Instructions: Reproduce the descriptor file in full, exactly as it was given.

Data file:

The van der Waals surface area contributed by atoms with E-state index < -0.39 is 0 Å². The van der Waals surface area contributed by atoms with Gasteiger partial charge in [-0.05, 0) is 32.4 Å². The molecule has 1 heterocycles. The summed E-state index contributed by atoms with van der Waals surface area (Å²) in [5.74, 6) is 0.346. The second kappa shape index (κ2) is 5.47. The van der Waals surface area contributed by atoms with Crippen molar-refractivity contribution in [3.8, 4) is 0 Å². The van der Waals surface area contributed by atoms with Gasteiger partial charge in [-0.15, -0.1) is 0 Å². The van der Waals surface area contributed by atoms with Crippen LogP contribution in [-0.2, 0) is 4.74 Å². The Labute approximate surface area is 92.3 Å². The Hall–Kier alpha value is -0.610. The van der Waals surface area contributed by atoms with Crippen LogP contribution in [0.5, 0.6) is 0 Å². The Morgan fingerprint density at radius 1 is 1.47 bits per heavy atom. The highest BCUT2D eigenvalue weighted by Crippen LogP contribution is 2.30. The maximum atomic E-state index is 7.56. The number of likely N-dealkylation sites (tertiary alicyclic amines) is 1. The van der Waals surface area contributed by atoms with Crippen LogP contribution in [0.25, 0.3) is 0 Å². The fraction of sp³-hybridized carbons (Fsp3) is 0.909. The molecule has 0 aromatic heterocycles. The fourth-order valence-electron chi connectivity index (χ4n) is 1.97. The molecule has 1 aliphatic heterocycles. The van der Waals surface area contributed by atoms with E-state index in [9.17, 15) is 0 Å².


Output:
The van der Waals surface area contributed by atoms with E-state index < -0.39 is 0 Å². The van der Waals surface area contributed by atoms with Gasteiger partial charge in [-0.05, 0) is 32.4 Å². The molecule has 1 heterocycles. The summed E-state index contributed by atoms with van der Waals surface area (Å²) in [5.74, 6) is 0.346. The second kappa shape index (κ2) is 5.47. The van der Waals surface area contributed by atoms with Crippen molar-refractivity contribution in [3.8, 4) is 0 Å². The van der Waals surface area contributed by atoms with Gasteiger partial charge in [-0.15, -0.1) is 0 Å². The van der Waals surface area contributed by atoms with Crippen LogP contribution in [-0.2, 0) is 4.74 Å². The Labute approximate surface area is 92.3 Å². The Hall–Kier alpha value is -0.610. The van der Waals surface area contributed by atoms with Crippen LogP contribution in [0.5, 0.6) is 0 Å². The Morgan fingerprint density at radius 1 is 1.47 bits per heavy atom. The highest BCUT2D eigenvalue weighted by Crippen LogP contribution is 2.30. The maximum atomic E-state index is 7.56. The number of likely N-dealkylation sites (tertiary alicyclic amines) is 1. The van der Waals surface area contributed by atoms with Crippen LogP contribution in [0.25, 0.3) is 0 Å². The fraction of sp³-hybridized carbons (Fsp3) is 0.909. The molecule has 0 aromatic heterocycles. The fourth-order valence-electron chi connectivity index (χ4n) is 1.97. The molecule has 1 aliphatic heterocycles. The van der Waals surface area contributed by atoms with E-state index in [9.17, 15) is 0 Å².